Consider language features like generators or promises in JavaScript. Those are implemented with special support in the language itself, but in PureScript they can be implemented as user libraries, which means we don’t need to maintain those additional features in the compiler.

I think this sort of approach is essential if we want to continue to apply PureScript to projects of all sizes, from small single-module projects, to full-application development. If you choose to write a single application module in PureScript, you shouldn’t have to pull in an array of tools or a large standard library of unrelated code.

Another important benefit of a minimalist approach is that it allows the community to try out several ideas at once. For example, PureScript isn’t limited to only one approach to user interface development - instead, we have several libraries - all experimenting with novel applications of functional programming techniques to UI development.

In fact, pretty much every part of the PureScript library ecosystem can be replaced with some alternate implementation. That wouldn’t be possible with a batteries-included compiler distribution.

Why did you develop PureScript?

A few years ago, I was writing TypeScript for a living, and for the most part I enjoyed it. Coming from a Java/C# background, the type system concepts were familiar. However, I had been reading about and practicing Haskell at the time, and the benefits of things like immutable data and the pure functional approach generally were becoming more obvious. So I knew I wanted a language which could enable pure, typed functional programming.

At the time, there were a few options. Elm was relatively new, and at the time, it was focused on FRP and certain types of UI applications. I knew I wanted something a bit more general purpose. GHCJS was very interesting, but might have been difficult to sell to the rest of the team, given that we were used to reading JavaScript and using JavasSript tools.

The Roy programming language was very close to what I wanted, but I had a few relatively minor concerns about that too, mostly around the treatment of side-effects in code.

So, these were all great options, but there was no language exactly like the one I wanted. I had some bits and pieces of code from my experiments with Haskell: parsers, simple type checkers, optimizer passes, these sorts of things. So I decided to put together a prototype of the language I wanted, and a few months later, I posted version 0.1 to Reddit.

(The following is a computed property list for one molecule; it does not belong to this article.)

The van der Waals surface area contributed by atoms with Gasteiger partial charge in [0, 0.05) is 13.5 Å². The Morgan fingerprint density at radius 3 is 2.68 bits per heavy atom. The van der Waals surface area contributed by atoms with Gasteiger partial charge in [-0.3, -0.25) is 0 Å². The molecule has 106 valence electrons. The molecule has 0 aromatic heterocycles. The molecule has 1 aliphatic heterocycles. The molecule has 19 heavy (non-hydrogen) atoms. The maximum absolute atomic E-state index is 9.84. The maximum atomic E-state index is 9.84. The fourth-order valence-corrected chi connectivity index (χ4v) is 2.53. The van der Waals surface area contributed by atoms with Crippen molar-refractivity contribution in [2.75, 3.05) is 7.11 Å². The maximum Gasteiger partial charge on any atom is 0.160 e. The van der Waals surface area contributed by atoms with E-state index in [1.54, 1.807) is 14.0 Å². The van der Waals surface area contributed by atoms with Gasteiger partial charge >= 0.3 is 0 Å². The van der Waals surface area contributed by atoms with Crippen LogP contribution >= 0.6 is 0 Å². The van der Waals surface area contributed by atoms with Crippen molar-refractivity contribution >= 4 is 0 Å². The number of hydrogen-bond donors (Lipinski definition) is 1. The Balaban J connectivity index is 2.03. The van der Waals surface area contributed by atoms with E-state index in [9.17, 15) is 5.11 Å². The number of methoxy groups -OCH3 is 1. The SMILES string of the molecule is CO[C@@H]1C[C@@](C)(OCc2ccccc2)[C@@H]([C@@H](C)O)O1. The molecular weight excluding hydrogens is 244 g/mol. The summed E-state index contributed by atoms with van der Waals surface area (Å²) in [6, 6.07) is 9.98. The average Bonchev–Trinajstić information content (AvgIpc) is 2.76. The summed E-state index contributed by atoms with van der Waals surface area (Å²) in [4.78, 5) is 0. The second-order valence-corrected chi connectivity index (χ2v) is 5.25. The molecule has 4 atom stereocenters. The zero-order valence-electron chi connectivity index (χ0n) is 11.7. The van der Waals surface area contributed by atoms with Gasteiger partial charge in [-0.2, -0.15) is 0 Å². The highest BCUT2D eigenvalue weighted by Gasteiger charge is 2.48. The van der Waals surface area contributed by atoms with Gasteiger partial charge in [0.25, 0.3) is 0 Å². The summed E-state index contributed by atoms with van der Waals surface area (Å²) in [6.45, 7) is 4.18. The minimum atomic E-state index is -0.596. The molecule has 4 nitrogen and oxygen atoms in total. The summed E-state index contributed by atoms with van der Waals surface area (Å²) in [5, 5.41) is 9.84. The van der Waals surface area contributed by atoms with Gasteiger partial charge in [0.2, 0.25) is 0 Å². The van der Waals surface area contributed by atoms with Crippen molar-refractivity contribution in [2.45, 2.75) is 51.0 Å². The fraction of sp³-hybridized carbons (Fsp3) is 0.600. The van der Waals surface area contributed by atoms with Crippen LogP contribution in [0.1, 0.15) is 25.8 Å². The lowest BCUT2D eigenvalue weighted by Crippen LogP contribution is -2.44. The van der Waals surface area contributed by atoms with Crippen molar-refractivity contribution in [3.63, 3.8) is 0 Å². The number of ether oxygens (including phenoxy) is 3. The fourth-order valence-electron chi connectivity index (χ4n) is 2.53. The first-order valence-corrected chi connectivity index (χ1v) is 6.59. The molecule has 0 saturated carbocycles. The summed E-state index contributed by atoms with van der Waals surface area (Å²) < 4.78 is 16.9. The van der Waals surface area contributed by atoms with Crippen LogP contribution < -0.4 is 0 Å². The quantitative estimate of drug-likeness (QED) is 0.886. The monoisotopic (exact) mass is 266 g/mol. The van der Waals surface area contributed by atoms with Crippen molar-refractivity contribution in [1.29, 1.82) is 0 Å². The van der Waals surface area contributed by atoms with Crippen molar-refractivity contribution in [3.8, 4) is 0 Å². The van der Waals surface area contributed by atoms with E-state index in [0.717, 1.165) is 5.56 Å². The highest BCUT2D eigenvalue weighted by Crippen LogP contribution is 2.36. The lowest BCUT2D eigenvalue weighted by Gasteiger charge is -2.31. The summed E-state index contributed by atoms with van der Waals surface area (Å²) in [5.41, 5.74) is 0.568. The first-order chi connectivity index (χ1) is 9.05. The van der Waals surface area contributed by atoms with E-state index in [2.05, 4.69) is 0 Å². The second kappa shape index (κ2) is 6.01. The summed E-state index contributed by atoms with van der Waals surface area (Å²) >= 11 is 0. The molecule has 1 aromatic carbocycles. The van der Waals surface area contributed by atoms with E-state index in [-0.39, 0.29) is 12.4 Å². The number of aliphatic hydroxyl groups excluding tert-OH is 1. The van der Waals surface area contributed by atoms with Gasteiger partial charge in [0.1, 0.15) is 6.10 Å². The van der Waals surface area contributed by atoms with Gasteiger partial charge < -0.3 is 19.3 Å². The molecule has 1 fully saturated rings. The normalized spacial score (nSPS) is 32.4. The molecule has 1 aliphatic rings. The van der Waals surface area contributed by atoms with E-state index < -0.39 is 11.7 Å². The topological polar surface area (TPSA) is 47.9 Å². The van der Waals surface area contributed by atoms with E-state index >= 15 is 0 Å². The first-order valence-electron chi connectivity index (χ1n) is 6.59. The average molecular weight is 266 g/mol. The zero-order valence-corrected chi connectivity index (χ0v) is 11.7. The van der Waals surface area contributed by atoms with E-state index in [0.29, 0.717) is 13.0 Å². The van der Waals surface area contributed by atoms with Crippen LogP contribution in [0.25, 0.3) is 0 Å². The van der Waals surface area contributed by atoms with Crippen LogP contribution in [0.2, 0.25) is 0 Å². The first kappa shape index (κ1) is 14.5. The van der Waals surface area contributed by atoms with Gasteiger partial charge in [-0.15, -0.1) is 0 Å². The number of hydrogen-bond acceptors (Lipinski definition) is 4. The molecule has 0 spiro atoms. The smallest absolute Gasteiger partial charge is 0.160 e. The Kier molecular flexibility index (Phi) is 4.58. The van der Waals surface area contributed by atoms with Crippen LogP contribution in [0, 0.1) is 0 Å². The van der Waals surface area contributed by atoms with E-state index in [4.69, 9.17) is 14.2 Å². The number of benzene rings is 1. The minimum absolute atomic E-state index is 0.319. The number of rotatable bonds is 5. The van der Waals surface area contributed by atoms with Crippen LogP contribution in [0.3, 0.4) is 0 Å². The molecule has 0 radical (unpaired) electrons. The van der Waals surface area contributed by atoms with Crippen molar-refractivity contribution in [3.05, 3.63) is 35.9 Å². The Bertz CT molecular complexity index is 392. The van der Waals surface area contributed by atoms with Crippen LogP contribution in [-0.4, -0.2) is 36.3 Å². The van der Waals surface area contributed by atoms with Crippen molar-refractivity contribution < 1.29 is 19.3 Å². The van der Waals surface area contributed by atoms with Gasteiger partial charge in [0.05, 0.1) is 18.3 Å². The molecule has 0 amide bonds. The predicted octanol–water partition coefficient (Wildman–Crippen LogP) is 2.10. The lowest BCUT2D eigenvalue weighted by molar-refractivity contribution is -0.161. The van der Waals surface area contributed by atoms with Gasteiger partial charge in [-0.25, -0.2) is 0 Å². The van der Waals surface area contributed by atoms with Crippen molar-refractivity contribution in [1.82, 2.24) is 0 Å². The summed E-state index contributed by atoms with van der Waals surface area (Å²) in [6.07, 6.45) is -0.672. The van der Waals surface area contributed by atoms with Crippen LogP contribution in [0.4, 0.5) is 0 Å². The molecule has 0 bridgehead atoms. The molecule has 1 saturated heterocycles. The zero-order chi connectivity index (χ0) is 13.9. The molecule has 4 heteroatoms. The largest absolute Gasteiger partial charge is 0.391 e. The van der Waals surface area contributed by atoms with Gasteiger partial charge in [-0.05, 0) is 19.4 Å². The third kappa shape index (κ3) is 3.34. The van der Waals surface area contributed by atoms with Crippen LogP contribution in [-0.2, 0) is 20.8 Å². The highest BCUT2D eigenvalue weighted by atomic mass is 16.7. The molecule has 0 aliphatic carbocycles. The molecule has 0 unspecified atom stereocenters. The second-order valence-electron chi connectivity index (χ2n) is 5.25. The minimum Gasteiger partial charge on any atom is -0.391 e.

It turned out that plenty of people were interested and wanted a language with similar features, so I quickly found contributors to help work on the project after that. Now, we have a great group of contributors working on the compiler and its libraries and tools.

What next?

In the short term, we have contributors actively working on different things - I’m working on some new type system enhancements, and others are working on a range of interesting things, such as pretty printing source code, new optimizer passes, new backends (Lua, Erlang, Python and C++ backends exist right now), and novel editor plugins.

In the longer term, we continue to work towards a 1.0 release. Along with fixing various bugs, and adding features in the compiler, that means that we’ll be working on tools to ensure a complete developer experience: package management, tools for easier integration with JavaScript, continued work on editor tooling, and so on.

I hope to see more adoption of PureScript, and functional programming generally in industry. Functional programming is gradually becoming more popular for both backend and frontend JavaScript, both in terms of functional languages like PureScript, but also in the form of ideas from functional programming making their way into regular JavaScript libraries (React, Redux, etc.).

PureScript has been adopted successfully and put into production at several companies now, and I’d like to see that trend continue. To make that possible, I’d like to work on lowering the barrier to adoption, so that PureScript becomes a more obvious choice of programming language for more people.

Other than that, I think the future for PureScript looks like more of the same - a group of contributors trying to build the programming language that they want to use. :)


Thanks for the interview Phil! Learning to use new languages is always a worthwhile idea. I’ve found it puts the ones you know well already into a perspective. You can try PureScript online. Phil has also written a free book, known as PureScript by Example, about the topic.

See also PureScript Website and Pursuit Package Database for further information.